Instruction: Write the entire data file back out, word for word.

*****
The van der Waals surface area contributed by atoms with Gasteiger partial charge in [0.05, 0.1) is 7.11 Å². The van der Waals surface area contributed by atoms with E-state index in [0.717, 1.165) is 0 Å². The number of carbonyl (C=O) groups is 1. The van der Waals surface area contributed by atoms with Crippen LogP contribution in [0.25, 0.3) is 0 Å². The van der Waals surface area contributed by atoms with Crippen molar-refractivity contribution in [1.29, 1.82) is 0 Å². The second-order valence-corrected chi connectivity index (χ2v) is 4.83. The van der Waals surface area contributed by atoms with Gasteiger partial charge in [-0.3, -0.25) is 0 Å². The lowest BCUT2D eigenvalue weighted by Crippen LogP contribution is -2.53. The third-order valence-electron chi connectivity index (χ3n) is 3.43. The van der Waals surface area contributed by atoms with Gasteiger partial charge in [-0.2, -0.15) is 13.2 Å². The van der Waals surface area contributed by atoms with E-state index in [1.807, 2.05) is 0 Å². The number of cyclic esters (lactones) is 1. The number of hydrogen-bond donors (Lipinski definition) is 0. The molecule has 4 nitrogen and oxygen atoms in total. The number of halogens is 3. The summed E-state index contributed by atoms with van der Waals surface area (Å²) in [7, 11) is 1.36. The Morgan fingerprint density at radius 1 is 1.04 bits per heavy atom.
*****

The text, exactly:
The van der Waals surface area contributed by atoms with Gasteiger partial charge in [0.05, 0.1) is 7.11 Å². The van der Waals surface area contributed by atoms with E-state index in [0.717, 1.165) is 0 Å². The number of carbonyl (C=O) groups is 1. The van der Waals surface area contributed by atoms with Crippen LogP contribution in [0.25, 0.3) is 0 Å². The van der Waals surface area contributed by atoms with Crippen molar-refractivity contribution in [1.29, 1.82) is 0 Å². The second-order valence-corrected chi connectivity index (χ2v) is 4.83. The van der Waals surface area contributed by atoms with Gasteiger partial charge in [-0.3, -0.25) is 0 Å². The lowest BCUT2D eigenvalue weighted by Crippen LogP contribution is -2.53. The third-order valence-electron chi connectivity index (χ3n) is 3.43. The van der Waals surface area contributed by atoms with Gasteiger partial charge in [-0.2, -0.15) is 13.2 Å². The van der Waals surface area contributed by atoms with E-state index in [1.807, 2.05) is 0 Å². The number of cyclic esters (lactones) is 1. The number of hydrogen-bond donors (Lipinski definition) is 0. The molecule has 4 nitrogen and oxygen atoms in total. The number of halogens is 3. The summed E-state index contributed by atoms with van der Waals surface area (Å²) in [7, 11) is 1.36. The Morgan fingerprint density at radius 1 is 1.04 bits per heavy atom.